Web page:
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Legal Information: Oklahoma

Restraining Orders

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Updated: 
April 25, 2018

Who is eligible for a victim protective order?

To get a victim protective order you must be a victim of one of the crimes listed here, but you do not have to have a specific relationship with the offender.  If the offender is a family or household member, then you cannot file for a victim protective order but could be eligible for a domestic violence protective order.1

If you are the immediate family member of a victim of first-degree murder, you are eligible for a victim protection order against the offender who was charged and convicted of the crime of first-degree murder or the person who was charged and convicted for being an accessory to the crime.2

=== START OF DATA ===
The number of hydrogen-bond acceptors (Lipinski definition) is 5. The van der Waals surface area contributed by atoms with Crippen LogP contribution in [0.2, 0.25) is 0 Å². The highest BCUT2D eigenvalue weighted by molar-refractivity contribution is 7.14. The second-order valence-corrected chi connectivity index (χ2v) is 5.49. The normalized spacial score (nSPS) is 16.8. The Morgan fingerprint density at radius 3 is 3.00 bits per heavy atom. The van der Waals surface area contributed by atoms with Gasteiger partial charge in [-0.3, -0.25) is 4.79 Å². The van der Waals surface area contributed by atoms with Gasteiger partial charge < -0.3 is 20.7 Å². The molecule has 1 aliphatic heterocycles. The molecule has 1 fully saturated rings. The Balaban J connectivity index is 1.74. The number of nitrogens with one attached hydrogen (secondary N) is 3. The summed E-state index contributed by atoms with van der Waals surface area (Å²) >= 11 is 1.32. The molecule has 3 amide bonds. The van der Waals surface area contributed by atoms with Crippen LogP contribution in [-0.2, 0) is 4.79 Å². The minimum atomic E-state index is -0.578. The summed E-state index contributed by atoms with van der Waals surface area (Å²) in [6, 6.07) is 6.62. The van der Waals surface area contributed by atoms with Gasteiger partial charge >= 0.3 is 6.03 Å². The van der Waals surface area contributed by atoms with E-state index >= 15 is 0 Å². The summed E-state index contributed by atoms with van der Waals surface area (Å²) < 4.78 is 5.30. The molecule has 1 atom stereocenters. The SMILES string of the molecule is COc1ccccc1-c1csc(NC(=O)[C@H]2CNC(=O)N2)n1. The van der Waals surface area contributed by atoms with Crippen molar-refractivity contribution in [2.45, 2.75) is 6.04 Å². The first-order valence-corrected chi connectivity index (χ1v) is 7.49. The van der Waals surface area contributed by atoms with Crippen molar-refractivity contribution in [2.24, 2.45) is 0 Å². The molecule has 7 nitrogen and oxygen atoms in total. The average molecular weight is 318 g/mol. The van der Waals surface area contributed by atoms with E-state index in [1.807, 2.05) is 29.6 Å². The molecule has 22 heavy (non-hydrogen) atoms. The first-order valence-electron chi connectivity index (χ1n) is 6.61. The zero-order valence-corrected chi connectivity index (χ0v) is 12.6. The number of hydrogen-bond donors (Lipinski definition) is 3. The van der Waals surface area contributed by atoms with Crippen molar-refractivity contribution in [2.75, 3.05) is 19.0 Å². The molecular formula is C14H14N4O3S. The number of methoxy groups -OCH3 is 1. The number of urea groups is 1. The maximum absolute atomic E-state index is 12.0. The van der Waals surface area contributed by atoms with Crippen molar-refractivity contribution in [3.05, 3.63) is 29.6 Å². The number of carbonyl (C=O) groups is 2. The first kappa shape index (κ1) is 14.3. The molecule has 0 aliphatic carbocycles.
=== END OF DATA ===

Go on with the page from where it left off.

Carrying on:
1 22 O.S. § 40.2(A)
2 22 O.S. § 40.2(B)

What are the steps involved for getting a victim protective order?

The steps to get a victim protective order are similar to the steps to get a domestic violence protective order.  However, the protective order forms available at the courthouse and on the court’s website may not include all of the offenses included in this law.  It may be helpful to print out a copy of the law and ask a lawyer or advocate to come to court with you to file.  You may have to be prepared to explain to the court clerk and the judge that you are filing for a victim protective order under this section of the law.  You can also find legal resources on our Finding a Lawyer page and advocates on our Advocates and Shelters page.  You can also find the contact information for the clerk of the court on the OK Courthouse Locations page.